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Re^2: DBI::SQLite slowness

by Endless (Beadle)
on Sep 20, 2013 at 17:59 UTC ( [id://1055057]=note: print w/replies, xml ) Need Help??

in reply to Re: DBI::SQLite slowness
in thread DBI::SQLite slowness

If I simply have "$dbh->commit" following the For loop, is that effectively the same as explicitly using transactions?

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Re^3: DBI::SQLite slowness
by erix (Prior) on Sep 21, 2013 at 13:13 UTC
    If I simply have "$dbh->commit" following the For loop, is that effectively the same as explicitly using transactions?

    No; BEGIN WORK (or BEGIN TRANSACTION or just plain BEGIN) starts a transaction in SQL. Then (normally after 1 or more insert/delete/update's) COMMIT commits the transaction (or, when an error occurs, ROLLBACK rolls the transaction back to the state just before the BEGIN).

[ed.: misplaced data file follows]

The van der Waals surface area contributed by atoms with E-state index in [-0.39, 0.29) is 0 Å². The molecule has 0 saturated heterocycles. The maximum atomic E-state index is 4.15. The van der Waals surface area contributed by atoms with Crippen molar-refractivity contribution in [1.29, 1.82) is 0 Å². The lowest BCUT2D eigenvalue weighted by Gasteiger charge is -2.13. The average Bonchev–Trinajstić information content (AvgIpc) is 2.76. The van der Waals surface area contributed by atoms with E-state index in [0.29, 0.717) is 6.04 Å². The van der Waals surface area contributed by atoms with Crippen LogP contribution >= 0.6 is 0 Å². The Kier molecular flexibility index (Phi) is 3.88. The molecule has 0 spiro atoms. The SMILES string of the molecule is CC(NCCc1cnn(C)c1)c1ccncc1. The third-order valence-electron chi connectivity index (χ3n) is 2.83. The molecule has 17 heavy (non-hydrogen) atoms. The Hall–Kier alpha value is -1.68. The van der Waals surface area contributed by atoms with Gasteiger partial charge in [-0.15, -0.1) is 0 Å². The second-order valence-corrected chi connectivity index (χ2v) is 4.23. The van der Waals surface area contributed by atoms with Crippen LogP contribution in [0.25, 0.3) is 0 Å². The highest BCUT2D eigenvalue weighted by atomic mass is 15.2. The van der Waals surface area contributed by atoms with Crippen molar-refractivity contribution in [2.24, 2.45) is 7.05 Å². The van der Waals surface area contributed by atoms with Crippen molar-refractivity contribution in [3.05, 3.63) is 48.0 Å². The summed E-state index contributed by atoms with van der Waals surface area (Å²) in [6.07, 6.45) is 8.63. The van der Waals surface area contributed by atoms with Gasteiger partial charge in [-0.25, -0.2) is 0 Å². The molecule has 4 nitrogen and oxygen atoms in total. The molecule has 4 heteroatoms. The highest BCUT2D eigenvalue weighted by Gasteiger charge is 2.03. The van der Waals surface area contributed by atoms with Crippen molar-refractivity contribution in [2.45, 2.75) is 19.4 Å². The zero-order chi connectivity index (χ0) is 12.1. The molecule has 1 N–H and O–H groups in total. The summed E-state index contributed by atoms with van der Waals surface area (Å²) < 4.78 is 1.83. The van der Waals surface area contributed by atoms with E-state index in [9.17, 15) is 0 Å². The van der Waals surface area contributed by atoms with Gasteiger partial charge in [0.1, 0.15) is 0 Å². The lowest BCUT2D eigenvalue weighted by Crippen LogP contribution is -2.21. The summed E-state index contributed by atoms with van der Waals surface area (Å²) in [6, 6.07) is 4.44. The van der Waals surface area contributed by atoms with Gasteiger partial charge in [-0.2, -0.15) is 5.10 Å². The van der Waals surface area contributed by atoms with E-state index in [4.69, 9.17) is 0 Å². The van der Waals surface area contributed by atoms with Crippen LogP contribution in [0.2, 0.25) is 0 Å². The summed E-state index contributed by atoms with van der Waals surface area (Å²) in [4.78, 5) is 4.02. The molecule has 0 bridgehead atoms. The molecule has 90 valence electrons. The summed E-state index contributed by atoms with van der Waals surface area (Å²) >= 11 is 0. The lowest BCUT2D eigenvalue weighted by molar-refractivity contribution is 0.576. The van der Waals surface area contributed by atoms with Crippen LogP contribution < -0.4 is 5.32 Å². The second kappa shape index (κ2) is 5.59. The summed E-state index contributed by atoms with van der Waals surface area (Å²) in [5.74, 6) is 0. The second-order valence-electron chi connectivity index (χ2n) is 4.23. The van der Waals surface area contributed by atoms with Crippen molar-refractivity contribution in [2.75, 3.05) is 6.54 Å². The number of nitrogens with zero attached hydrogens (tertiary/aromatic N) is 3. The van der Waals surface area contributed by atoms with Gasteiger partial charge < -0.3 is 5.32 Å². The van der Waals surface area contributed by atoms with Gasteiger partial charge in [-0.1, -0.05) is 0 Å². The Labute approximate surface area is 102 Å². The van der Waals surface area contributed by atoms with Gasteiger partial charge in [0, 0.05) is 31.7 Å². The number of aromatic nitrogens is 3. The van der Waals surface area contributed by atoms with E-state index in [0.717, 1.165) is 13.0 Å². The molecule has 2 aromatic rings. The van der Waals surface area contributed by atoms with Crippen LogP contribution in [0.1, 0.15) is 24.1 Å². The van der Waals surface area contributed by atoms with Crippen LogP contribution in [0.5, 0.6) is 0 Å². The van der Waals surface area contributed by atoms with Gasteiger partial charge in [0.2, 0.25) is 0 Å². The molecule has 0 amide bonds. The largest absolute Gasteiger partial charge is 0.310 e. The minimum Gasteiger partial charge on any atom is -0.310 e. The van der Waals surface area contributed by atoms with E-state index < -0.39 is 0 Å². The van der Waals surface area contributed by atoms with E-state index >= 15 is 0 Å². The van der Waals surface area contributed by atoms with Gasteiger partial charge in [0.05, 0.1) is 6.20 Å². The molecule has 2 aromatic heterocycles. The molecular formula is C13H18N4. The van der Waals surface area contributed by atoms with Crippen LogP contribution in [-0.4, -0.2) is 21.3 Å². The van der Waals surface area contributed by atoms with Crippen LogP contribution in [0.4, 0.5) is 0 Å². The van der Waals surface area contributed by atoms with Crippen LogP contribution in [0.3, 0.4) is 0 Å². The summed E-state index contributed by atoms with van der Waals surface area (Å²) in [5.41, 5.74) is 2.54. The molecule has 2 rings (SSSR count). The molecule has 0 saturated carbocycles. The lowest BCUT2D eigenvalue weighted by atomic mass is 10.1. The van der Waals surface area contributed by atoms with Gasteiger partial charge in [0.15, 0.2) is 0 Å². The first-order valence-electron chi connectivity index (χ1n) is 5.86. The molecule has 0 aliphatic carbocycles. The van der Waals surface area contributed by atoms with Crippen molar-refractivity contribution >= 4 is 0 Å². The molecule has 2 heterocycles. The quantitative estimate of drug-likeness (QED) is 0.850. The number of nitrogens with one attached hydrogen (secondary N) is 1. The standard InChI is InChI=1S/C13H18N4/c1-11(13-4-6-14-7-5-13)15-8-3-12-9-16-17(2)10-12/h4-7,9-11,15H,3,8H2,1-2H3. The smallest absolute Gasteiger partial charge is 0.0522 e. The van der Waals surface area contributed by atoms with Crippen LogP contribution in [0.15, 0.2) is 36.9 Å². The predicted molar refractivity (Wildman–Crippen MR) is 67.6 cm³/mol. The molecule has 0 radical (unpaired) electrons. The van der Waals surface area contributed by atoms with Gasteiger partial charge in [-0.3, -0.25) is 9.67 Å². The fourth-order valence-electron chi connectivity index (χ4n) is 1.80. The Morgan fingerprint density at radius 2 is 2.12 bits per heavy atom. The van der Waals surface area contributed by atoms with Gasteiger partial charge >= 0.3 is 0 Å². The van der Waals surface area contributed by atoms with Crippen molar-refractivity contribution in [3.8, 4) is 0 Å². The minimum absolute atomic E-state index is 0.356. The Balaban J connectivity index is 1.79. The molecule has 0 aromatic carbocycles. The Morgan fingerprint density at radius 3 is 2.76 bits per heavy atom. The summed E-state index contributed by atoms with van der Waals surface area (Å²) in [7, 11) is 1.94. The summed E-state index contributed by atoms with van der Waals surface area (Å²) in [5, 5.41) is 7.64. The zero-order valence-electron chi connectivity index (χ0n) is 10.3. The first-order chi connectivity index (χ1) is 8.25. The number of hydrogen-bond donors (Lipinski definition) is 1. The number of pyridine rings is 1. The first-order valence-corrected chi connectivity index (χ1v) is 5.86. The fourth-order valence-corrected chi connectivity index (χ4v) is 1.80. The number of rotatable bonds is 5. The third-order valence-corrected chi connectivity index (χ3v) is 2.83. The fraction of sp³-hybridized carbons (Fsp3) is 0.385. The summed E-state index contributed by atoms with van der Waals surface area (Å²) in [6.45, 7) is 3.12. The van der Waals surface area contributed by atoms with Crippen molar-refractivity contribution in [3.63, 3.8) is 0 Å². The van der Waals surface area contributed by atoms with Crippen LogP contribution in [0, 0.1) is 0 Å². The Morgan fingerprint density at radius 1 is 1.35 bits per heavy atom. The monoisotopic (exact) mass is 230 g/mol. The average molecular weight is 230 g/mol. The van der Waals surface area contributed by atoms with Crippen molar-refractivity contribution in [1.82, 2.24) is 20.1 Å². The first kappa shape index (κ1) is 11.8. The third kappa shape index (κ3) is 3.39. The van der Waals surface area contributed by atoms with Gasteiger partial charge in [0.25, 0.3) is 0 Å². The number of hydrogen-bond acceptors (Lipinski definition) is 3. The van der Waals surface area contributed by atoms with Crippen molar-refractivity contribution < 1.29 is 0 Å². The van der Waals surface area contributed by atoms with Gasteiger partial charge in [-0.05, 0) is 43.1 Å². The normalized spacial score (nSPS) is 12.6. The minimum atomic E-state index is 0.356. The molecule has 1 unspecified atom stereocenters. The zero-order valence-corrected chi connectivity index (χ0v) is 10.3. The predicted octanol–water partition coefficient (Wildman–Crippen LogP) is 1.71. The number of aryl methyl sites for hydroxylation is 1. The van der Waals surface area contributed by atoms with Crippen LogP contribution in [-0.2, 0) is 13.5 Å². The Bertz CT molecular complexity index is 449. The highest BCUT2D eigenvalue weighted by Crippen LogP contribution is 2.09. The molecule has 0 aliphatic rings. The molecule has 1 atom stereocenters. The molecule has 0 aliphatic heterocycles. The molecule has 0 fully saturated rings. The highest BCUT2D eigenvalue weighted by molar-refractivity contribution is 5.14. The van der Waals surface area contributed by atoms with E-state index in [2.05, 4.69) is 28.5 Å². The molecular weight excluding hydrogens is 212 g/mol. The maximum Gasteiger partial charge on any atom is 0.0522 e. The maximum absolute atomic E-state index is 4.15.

See DBI's begin_work

    (I don't use SQLite; in the above I am assuming SQLite does this the same way that other (RDBMS) databases do)

        That's actually the same behaviour as other DB's have.

        But only now do I see the initial thread/problem (Scaling Hash Limits). (It's useful to link to original threads in follow-up posts, you know). With the relatively small sizes involved, a database doesn't seem necessary.

        If the problem is that simple, can't you just run

        sort -u dupslist > no_dupslist

        on your id list? Perhaps not very interesting, or fast (took about 7 minutes in a 100M test run here), but about as simple as it gets.

        (BTW, just another datapoint (as I did the test already): PostgreSQL (9.4devel) loads about 9000 rows/s, on a slowish, low-end desktop. That's with the laborious INSERT-method that your script uses; bulk-loading (with COPY) loads ~ 1 million rows /second (excluding any de-duplication):

        perl -e 'for (1..50_000_000){ printf "%012d\n", $_; }' > t_data.txt; echo " drop table if exists t; create unlogged table t(klout integer); " | psql; echo "copy t from '/tmp/t_data.txt'; " | psql time < t_data.txt psql -c 'copy t from stdin' real 0m25.661s
        That's a rate of just under 2 million per second


        UPDATE: added 'unlogged', adjusted timings (it makes the load twice as fast)

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